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Phlegmak

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  1. No, it was fine, I just didn't take the time to put more thought into it, nor did I have the time to read everything that was already written on the subject. I'll read the stuff written about the subject here, and get back. By the way, in Atlas Shrugged, who owned the roads in Galt's Gulch, or whatever it was called? There were cars, so there must have been some kind of roads, perhaps just dirt. The drivers paid no tolls, seemingly. And also, in Objectivist utopia, who owns/runs the court system? In the responses above, the court system was mentioned several times.
  2. That's what I suspected. Any mention that Rand was wrong or that a certain something is better off not being private is instantly a bad idea.
  3. By the way, when Rand wrote Atlas Shrugged, there were no GPS or any other kind of electronic tracking systems, and she believed that government should do nothing except protect the people. So it simply boggles the mind how city streets could be privately owned back then. Also, roads are LARGE. Competition is extremely hard because roads take up so much space. And the free market isn't going to help either, since consumers can't simply decide, "Ok, I don't want to do business with this road owner, even though his road is the only one going to where I want to go." And imagine the devestation to the environment if many different road companies competed with each other, by building roads all going from the same origin to the same target. It would make the New Jersey road system look pretty. And, back in the 60s, racism was common. No blacks on my road! No orientals are allowed on my road! And so on. It seems that only with some fancy technology could privatized roads be worthwhile. And then imagine the burden on the consumer if a bunch of different road owners in the same city decide that they all want to use different means of collecting tolls electronically from drivers. One company's device may interfere with another company's device. Bleah. I think Rand got it wrong with this. Roads have to be socially owned.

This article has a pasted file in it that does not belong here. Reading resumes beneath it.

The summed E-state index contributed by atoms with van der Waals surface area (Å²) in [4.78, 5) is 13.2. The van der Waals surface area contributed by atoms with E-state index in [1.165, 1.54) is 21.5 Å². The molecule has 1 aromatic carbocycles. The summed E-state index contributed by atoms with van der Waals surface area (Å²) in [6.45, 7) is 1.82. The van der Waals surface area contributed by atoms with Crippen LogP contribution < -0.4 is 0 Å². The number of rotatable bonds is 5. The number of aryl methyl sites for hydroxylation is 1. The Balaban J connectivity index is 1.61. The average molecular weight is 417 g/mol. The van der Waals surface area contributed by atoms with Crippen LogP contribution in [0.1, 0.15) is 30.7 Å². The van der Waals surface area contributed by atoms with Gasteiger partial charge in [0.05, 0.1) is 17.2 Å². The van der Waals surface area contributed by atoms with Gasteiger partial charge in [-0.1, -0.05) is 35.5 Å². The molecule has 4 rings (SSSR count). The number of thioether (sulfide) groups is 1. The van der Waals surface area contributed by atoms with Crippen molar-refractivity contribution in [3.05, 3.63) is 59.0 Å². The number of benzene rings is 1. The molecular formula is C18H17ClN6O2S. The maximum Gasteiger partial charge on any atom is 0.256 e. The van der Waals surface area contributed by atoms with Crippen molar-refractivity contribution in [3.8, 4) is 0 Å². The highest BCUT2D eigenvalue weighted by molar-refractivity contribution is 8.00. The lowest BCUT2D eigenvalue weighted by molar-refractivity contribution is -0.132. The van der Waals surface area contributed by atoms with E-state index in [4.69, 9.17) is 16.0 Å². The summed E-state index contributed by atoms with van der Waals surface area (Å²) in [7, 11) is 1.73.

4. I'm a bit puzzled at how Objectivists view roads. Right now, in the US, the government pays for roads. It's totally sweet to drive on a road without having to pay tolls all the time. People like me and you are taxed to pay for roads whether we use the roads or not. Rand never said that roads were a function for the government, so naturally they should be privatized. So then how are roads handled in Objectivism? Is it simply toll roads everywhere, for everyone?
  5. In that case, it seems like altruism simply doesn't exist. The kind of altruism you describe is slavery. I mean literal slavery, not any figurative slavery you may think of. Maybe being held against your will while your organs are removed to be implanted in someone else could also be altruism. Which is completely nonsensical.
  6. Of course it is. Most holidays aren't altruistic. I have noticed something in this and a few other posts on another forum by a like minded person. Being born and being raised by one's parents isn't a business deal. The parents raise children because of a certain kind of pleasure that is gained by simply raising children. I unfortunately don't have children so I can't speak about it much, but I have taken care of kids from time to time, and I've raised baby animals. It's simply a pleasure to watch them grow and teach them. As far as you doing something for your mother on Mother's Day, well, that's up to you.
  7. The funniest part about communists is that they're members of the bourgeoisie.
  8. Are you kidding me? Of course it is! Have you ever had a girl look at herself in the mirror and ask you, "Sweety, does this dress make me look fat?" You absolutely must say, "No, you look fine," regardless of the reality. If you say, "Yes," man, you're in for a world of suffering. If you've had an affair, it's definitely better to not mention it to your sweety.
  9. Forgive me if this has been discussed before. So what's the Objectivist stance on Linux? Linux, which I'm using at this moment, is a freely available operating system. You can download the CD images, burn them to CDs, and install the OS, all for $0. So far, I've used Linux on my computer for a little over a year, and I've paid $0 for it. Note that this isn't a technical discussion.
  10. You should add "think for yourself."
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